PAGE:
The Arthur Project matches disadvantaged middle school youth with research-informed, strategically-trained, professional mentors. The mentors build relationships with the students and foster a belief within the child that they know they matter. This sense of mattering is the key to building up future personal responsibility — a vital character quality missing among disconnected youth in highly underserved middle schools.
Families Empowered is an information platform that equips both parents and school districts with the knowledge, tools, and resources to make the best schooling decision for their children. This “education marketplace” — a place where all forms of schooling, from public to private and beyond, are considered and advocated — creates an optimal education outcome for each unique student.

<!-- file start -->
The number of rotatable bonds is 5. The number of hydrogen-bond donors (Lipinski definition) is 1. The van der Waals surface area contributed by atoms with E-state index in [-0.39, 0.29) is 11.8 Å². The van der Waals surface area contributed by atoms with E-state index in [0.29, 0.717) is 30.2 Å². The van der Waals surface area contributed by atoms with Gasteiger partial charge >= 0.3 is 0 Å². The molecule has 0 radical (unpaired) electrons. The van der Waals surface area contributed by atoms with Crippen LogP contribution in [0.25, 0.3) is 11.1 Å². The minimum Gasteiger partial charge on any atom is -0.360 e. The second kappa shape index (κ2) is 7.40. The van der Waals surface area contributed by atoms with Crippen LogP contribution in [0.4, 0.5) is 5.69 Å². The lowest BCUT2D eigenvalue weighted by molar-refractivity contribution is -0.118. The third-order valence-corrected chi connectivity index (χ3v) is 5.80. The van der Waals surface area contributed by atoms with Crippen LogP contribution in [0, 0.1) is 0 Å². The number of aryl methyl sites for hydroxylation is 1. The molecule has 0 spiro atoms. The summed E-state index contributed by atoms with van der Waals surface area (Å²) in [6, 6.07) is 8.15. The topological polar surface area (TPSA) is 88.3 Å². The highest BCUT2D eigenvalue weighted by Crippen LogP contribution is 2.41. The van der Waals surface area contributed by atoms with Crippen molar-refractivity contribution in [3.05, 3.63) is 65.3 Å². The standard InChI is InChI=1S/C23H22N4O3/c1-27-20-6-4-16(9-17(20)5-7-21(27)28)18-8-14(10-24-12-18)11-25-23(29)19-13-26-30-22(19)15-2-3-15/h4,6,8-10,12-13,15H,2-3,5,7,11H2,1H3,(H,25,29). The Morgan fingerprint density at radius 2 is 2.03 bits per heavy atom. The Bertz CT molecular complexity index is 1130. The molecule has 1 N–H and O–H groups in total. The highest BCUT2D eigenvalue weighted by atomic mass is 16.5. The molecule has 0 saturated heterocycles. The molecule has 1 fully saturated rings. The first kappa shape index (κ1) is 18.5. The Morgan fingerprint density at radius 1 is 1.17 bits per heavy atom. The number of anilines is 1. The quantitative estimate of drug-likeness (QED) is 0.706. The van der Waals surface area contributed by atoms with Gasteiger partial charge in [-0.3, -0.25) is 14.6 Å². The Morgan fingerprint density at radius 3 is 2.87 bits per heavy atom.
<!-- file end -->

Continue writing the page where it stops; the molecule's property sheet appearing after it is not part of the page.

Gateway to College carves out creative and sustainable pathways for disconnected youth to earn a high school diploma and meaningful college credential. Gateway to College’s alternative education program addresses the poor outcomes of youth who have experienced foster care, homelessness, or the juvenile justice system and while these young adults may wish to go to college, they have often aged out of pre-existing systems. Gateway to College gives them a chance, the support, and the pathway to obtain a college degree.
San Francisco, CA
A remarkable violence prevention program, Old Skool Cafe channels the energies of disadvantaged youth ages 16-22 by employing them in a thriving restaurant environment at a youth-run supper club. The kids are trained with marketable skills and receive leadership training in the form of food management, customer service, conflict resolution, and even public speaking that they can use for the rest of their careers.
As an innovative campus serving foster care families and children, Peppers Ranch tenderly embraces abused and neglected children and knits them together in a loving host family. The families all live together on a 240-acre property. The community supports growing families and children overcoming trauma and rekindles health and hope through multi-purpose learning programs and a safe and secure environment.